'We must follow it, boys.' He made his voice as reassuring as possible. '_elieve there's a chance of putting it out of business. You men know tha_hose Whateleys were wizards - well, this thing is a thing of wizardry, an_ust be put down by the same means. I've seen Wilbur Whateley's diary and rea_ome of the strange old books he used to read; and I think I know the righ_ind of spell to recite to make the thing fade away. Of course, one can't b_ure, but we can always take a chance. It's invisible - I knew it would be -
but there's powder in this long-distance sprayer that might make it show u_or a second. Later on we'll try it. It's a frightful thing to have alive, bu_t isn't as bad as what Wilbur would have let in if he'd lived longer. You'l_ever know what the world escaped. Now we've only this one thing to fight, an_t can't multiply. It can, though, do a lot of harm; so we mustn't hesitate t_id the community of it.
'We must follow it - and the way to begin is to go to the place that has jus_een wrecked. Let somebody lead the way - I don't know your roads very well,
but I've an idea there might be a shorter cut across lots. How about it?'
The men shuffled about a moment, and then Earl Sawyer spoke softly, pointin_ith a grimy finger through the steadily lessening rain.
'I guess ye kin git to Seth Bishop's quickest by cuttin' across the lowe_edder here, wadin' the brook at the low place, an' climbin' through Carrier'_owin' an' the timber-lot beyont. That comes aout on the upper rud mighty nig_eth's - a leetle t'other side.'
Armitage, with Rice and Morgan, started to walk in the direction indicated;
and most of the natives followed slowly. The sky was growing lighter, an_here were signs that the storm had worn itself away. When Armitag_nadvertently took a wrong direction, Joe Osborn warned him and walked ahea_o show the right one. Courage and confidence were mounting, though th_wilight of the almost perpendicular wooded hill which lay towards the end o_heir short cut, and among whose fantastic ancient trees they had to scrambl_s if up a ladder, put these qualities to a severe test.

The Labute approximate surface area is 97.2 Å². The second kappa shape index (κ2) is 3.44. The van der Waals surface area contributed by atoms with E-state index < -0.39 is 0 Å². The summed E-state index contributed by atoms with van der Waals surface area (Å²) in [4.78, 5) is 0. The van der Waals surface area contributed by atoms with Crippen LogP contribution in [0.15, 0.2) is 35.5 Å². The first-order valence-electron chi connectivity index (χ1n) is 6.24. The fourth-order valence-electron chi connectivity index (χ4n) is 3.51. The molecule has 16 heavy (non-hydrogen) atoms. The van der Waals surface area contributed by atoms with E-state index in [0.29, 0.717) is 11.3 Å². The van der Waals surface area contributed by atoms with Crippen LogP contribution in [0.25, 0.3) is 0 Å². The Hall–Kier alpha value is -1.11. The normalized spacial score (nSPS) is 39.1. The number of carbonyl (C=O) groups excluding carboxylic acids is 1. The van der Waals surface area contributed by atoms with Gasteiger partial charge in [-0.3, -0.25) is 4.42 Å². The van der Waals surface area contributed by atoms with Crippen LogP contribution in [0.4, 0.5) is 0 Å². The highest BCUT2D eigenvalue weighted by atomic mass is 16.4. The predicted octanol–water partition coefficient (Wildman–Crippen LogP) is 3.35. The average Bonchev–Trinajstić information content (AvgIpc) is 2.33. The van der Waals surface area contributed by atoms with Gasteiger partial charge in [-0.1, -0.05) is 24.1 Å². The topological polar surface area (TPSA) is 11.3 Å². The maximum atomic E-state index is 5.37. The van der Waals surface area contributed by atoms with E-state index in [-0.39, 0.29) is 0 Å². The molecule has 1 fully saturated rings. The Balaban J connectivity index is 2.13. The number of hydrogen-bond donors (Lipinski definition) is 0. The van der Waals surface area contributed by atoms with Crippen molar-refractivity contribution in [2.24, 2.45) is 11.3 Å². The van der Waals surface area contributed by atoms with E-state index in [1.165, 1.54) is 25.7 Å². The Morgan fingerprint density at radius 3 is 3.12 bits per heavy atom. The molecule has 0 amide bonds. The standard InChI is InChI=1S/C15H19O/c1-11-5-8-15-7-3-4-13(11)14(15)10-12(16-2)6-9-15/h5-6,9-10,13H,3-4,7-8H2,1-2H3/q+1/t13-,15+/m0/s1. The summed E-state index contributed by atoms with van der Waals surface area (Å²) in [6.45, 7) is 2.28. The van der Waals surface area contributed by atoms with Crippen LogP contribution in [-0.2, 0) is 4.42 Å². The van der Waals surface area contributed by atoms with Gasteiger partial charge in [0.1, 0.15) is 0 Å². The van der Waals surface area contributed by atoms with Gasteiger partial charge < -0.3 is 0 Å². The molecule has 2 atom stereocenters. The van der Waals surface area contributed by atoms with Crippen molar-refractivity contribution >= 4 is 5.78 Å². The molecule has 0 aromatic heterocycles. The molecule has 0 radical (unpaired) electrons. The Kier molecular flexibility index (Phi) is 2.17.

At length they emerged on a muddy road to find the sun coming out. They were _ittle beyond the Seth Bishop place, but bent trees and hideously unmistakabl_racks showed what had passed by. Only a few moments were consumed i_urveying the ruins just round the bend. It was the Frye incident all ove_gain, and nothing dead or living was found in either of the collapsed shell_hich had been the Bishop house and barn. No one cared to remain there amids_he stench and tarry stickiness, but all turned instinctively to the line o_orrible prints leading on towards the wrecked Whateley farmhouse and th_ltar-crowned slopes of Sentinel Hill.
As the men passed the site of Wilbur Whateley's abode they shuddered visibly,
and seemed again to mix hesitancy with their zeal. It was no joke trackin_own something as big as a house that one could not see, but that had all th_icious malevolence of a daemon. Opposite the base of Sentinel Hill the track_eft the road, and there was a fresh bending and matting visible along th_road swath marking the monster's former route to and from the summit.
Armitage produced a pocket telescope of considerable power and scanned th_teep green side of the hill. Then he handed the instrument to Morgan, whos_ight was keener. After a moment of gazing Morgan cried out sharply, passin_he glass to Earl Sawyer and indicating a certain spot on the slope with hi_inger. Sawyer, as clumsy as most non-users of optical devices are, fumbled _hile; but eventually focused the lenses with Armitage's aid. When he did s_is cry was less restrained than Morgan's had been.
'Gawd almighty, the grass an' bushes is a'movin'! It's a-goin' up - slow-like
- creepin' - up ter the top this minute, heaven only knows what fur!'
Then the germ of panic seemed to spread among the seekers. It was one thing t_hase the nameless entity, but quite another to find it. Spells might be al_ight - but suppose they weren't? Voices began questioning Armitage about wha_e knew of the thing, and no reply seemed quite to satisfy. Everyone seemed t_eel himself in close proximity to phases of Nature and of being utterl_orbidden and wholly outside the sane experience of mankind.